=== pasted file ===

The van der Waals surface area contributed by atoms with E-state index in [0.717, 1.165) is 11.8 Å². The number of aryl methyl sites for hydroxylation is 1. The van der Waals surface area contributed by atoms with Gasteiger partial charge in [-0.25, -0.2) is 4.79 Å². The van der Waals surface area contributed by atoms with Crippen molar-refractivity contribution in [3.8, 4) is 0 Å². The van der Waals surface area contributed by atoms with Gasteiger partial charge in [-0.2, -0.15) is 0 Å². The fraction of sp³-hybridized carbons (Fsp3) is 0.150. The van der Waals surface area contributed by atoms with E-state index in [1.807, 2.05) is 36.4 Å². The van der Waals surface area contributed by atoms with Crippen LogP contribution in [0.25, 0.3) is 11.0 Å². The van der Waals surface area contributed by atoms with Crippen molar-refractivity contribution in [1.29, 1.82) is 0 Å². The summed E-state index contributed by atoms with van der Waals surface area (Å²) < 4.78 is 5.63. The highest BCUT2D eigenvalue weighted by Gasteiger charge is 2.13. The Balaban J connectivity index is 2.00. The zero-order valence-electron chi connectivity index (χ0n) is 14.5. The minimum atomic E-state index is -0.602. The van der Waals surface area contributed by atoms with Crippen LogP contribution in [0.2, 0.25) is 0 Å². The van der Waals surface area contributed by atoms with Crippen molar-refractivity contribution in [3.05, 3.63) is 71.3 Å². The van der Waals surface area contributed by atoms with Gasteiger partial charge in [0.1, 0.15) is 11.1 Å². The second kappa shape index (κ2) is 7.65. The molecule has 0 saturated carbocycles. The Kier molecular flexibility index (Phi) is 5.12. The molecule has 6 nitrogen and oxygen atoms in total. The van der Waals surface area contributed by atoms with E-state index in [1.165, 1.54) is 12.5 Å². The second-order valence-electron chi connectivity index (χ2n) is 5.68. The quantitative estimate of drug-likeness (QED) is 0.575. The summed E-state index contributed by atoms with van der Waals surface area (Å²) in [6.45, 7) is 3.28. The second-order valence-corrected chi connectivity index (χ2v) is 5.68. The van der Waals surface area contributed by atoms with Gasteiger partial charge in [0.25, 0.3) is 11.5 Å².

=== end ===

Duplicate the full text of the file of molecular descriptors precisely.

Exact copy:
The van der Waals surface area contributed by atoms with E-state index in [0.717, 1.165) is 11.8 Å². The number of aryl methyl sites for hydroxylation is 1. The van der Waals surface area contributed by atoms with Gasteiger partial charge in [-0.25, -0.2) is 4.79 Å². The van der Waals surface area contributed by atoms with Crippen molar-refractivity contribution in [3.8, 4) is 0 Å². The van der Waals surface area contributed by atoms with Gasteiger partial charge in [-0.2, -0.15) is 0 Å². The fraction of sp³-hybridized carbons (Fsp3) is 0.150. The van der Waals surface area contributed by atoms with E-state index in [1.807, 2.05) is 36.4 Å². The van der Waals surface area contributed by atoms with Crippen LogP contribution in [0.25, 0.3) is 11.0 Å². The van der Waals surface area contributed by atoms with Crippen molar-refractivity contribution in [1.29, 1.82) is 0 Å². The summed E-state index contributed by atoms with van der Waals surface area (Å²) < 4.78 is 5.63. The highest BCUT2D eigenvalue weighted by Gasteiger charge is 2.13. The Balaban J connectivity index is 2.00. The zero-order valence-electron chi connectivity index (χ0n) is 14.5. The minimum atomic E-state index is -0.602. The van der Waals surface area contributed by atoms with Crippen LogP contribution in [0.2, 0.25) is 0 Å². The van der Waals surface area contributed by atoms with Crippen molar-refractivity contribution in [3.05, 3.63) is 71.3 Å². The van der Waals surface area contributed by atoms with Gasteiger partial charge in [0.1, 0.15) is 11.1 Å². The second kappa shape index (κ2) is 7.65. The molecule has 0 saturated carbocycles. The Kier molecular flexibility index (Phi) is 5.12. The molecule has 6 nitrogen and oxygen atoms in total. The van der Waals surface area contributed by atoms with E-state index in [1.165, 1.54) is 12.5 Å². The second-order valence-electron chi connectivity index (χ2n) is 5.68. The quantitative estimate of drug-likeness (QED) is 0.575. The summed E-state index contributed by atoms with van der Waals surface area (Å²) in [6.45, 7) is 3.28. The second-order valence-corrected chi connectivity index (χ2v) is 5.68. The van der Waals surface area contributed by atoms with Gasteiger partial charge in [0.25, 0.3) is 11.5 Å².